Kid Smoko Interview: Great music doesn’t come from being ‘conventional’

While streaming services introduced a vast, incalculable access to music both new and old, rising artists can evidently be influenced by anything and everything all at once.

Genres can be blended together to create something entirely new, and artists can innovate their sound thanks to numerous inspirations from virtually any time period. No other fresh-pressed talent exemplifies this more clearly than the genre-mashing, New Jersey-bred Kid Smoko.

Hailing from Maplewood, New Jersey, the indie-alternative band is comprised of five life-long friends who originally found each other in elementary school. Matt Salort (vocalist), Michael Burke (vocalist) Sam Berkley (guitarist), Michael Ferranti (producer/sound engineer), and Declan Martins (guitarist) all grew up together and eventually turned to music as a way to feed their friendship. However, it wasn’t until 2018, their sophomore year of college, was when they decided to join forces to form Kid Smoko.

“A couple of us were playing music at the time. I was making music with Michael. Matt was kinda doing his thing on his own. And so we just figured to do it together. Sam and Declan were both starting to pick up the guitar so we were like ‘f**k it lets just be a band. “

Michael Burke on how the band began

The band’s name was derived from simply liking the word “Smoko” and figuring out what else would sound cool next to it. They eventually settled on “Kid Smoko,” though the name did lead to some confusion from new listeners. The members remarked how they’ve gotten some DMs from potential fans referring to them simply as “Kid” or thinking that the band was one singular person. Nonetheless, the name was overwhelmingly liked and they started making music together as one.

“We clicked like instantly,” Burke said, acknowledging that their arrangement was a much better situation compared to making songs solo. When Burke first started his musical journey, he was more focused on his solo career. However, that soon changed when he realized just how tight-knit the chemistry was within the group. Their strong bond allowed them to easily work and bounce ideas off each other. Those first two months of recording resulted in the very first project Not Your Son.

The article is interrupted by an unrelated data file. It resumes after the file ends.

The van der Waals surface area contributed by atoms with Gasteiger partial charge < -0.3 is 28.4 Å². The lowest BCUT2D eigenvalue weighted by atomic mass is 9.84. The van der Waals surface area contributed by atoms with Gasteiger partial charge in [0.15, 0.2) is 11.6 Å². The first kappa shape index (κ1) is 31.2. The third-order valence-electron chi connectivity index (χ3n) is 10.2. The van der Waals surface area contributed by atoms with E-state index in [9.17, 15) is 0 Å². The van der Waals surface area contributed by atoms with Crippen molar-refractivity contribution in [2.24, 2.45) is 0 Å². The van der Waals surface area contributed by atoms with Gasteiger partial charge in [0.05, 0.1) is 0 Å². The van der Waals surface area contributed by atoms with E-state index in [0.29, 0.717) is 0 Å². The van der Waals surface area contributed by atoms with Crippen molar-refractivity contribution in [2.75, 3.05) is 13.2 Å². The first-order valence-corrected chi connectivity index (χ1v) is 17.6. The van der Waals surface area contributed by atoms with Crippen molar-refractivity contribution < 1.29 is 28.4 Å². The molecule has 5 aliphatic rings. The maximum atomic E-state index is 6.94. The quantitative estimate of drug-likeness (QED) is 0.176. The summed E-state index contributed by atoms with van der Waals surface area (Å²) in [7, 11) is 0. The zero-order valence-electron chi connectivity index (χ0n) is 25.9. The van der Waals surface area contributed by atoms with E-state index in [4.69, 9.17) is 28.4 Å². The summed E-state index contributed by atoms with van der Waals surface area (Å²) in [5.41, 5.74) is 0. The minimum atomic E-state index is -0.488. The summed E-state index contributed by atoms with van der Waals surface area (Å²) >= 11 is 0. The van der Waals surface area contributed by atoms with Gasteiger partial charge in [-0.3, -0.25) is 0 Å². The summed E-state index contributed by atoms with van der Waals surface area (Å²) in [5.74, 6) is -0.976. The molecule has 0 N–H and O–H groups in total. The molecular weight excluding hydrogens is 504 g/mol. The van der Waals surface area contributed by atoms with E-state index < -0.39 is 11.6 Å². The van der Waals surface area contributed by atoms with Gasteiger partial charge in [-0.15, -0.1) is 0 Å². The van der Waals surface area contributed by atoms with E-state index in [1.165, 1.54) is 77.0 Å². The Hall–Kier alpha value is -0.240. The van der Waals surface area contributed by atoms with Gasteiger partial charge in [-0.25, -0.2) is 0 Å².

“We had a group chat with the five of us. I think the first song was “Good Looking? Declan had recorded this guitar a while ago. Matt put vocals on it with Ferranti. All of a sudden it was like ‘Well, we’re making music now’ as a unit.

Sam Berkley on the band’s first songs

That 2019 debut was just a glimpse of what was in store for the genre-hopping quintet. From the hyperpop production of Charli XCX to the aggressive and punkish attitude of the late 2010s Soundcloud wave, Kid Smoko has taken what they’ve learned from their musical hereos and developed a unique sound — making it personalized and different from anyone else.

Berkley hones in on the strange, experimental aspects of the music he listens to, striving to turn it into something more poppy and catchy. Salort wants to have “pop sensibilities with pure expressionism” like the new wave and post-punk bands he’s currently listening to. Each is an integral puzzle piece that fits together perfectly to create this unified “Kid Smoko” sound.

“We don’t really care about any conventional rules. We just wanna make music that’s catchy and fun to listen to. I think that’s the thread that kinda ties our music together”

Michael Ferranti on the music of Kid Smoko

Their apathy toward one conventional sound has led them to test the waters in other genres, leading to some of their biggest songs. Smoko’s 2019 track “Tommy Boy” is a light, vibrant indie pop ballad driven by its earworming hook and infectious guitar riff. At first, the song performed modestly during its first few months on DSPs. However, that soon changes when “Tommy Boy” found its way onto Spotify’s influential Discover Weekly playlist.